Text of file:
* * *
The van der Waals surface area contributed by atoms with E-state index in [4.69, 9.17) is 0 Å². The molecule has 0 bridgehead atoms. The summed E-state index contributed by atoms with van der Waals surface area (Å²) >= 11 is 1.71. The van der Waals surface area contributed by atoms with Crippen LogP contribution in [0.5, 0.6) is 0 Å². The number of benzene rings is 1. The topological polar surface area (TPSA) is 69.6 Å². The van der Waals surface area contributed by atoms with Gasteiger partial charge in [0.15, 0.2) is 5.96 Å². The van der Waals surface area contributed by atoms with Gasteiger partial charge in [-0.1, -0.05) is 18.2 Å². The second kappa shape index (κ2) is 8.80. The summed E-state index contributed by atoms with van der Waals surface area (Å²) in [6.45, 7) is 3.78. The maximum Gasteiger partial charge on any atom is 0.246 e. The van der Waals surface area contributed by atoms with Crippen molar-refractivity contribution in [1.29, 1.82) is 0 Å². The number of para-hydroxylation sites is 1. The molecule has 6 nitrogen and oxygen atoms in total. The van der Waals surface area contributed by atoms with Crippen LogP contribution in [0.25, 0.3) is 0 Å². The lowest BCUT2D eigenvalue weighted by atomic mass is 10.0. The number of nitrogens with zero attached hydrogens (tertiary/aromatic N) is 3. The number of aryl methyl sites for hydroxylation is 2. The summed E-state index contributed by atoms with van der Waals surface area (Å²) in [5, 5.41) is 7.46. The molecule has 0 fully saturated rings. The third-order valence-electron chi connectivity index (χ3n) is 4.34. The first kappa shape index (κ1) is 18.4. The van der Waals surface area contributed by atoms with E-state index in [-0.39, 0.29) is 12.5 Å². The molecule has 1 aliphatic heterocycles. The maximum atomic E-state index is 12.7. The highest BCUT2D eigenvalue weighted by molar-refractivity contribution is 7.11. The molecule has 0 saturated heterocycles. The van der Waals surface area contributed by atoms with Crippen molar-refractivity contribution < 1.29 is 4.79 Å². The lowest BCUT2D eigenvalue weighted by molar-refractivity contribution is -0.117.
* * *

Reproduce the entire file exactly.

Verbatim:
The van der Waals surface area contributed by atoms with E-state index in [4.69, 9.17) is 0 Å². The molecule has 0 bridgehead atoms. The summed E-state index contributed by atoms with van der Waals surface area (Å²) >= 11 is 1.71. The van der Waals surface area contributed by atoms with Crippen LogP contribution in [0.5, 0.6) is 0 Å². The number of benzene rings is 1. The topological polar surface area (TPSA) is 69.6 Å². The van der Waals surface area contributed by atoms with Gasteiger partial charge in [0.15, 0.2) is 5.96 Å². The van der Waals surface area contributed by atoms with Gasteiger partial charge in [-0.1, -0.05) is 18.2 Å². The second kappa shape index (κ2) is 8.80. The summed E-state index contributed by atoms with van der Waals surface area (Å²) in [6.45, 7) is 3.78. The maximum Gasteiger partial charge on any atom is 0.246 e. The van der Waals surface area contributed by atoms with Crippen molar-refractivity contribution in [1.29, 1.82) is 0 Å². The number of para-hydroxylation sites is 1. The molecule has 6 nitrogen and oxygen atoms in total. The van der Waals surface area contributed by atoms with Crippen LogP contribution in [0.25, 0.3) is 0 Å². The lowest BCUT2D eigenvalue weighted by atomic mass is 10.0. The number of nitrogens with zero attached hydrogens (tertiary/aromatic N) is 3. The number of aryl methyl sites for hydroxylation is 2. The summed E-state index contributed by atoms with van der Waals surface area (Å²) in [5, 5.41) is 7.46. The molecule has 0 fully saturated rings. The third-order valence-electron chi connectivity index (χ3n) is 4.34. The first kappa shape index (κ1) is 18.4. The van der Waals surface area contributed by atoms with E-state index in [-0.39, 0.29) is 12.5 Å². The molecule has 1 aliphatic heterocycles. The maximum atomic E-state index is 12.7. The highest BCUT2D eigenvalue weighted by molar-refractivity contribution is 7.11. The molecule has 0 saturated heterocycles. The van der Waals surface area contributed by atoms with Crippen molar-refractivity contribution < 1.29 is 4.79 Å². The lowest BCUT2D eigenvalue weighted by molar-refractivity contribution is -0.117.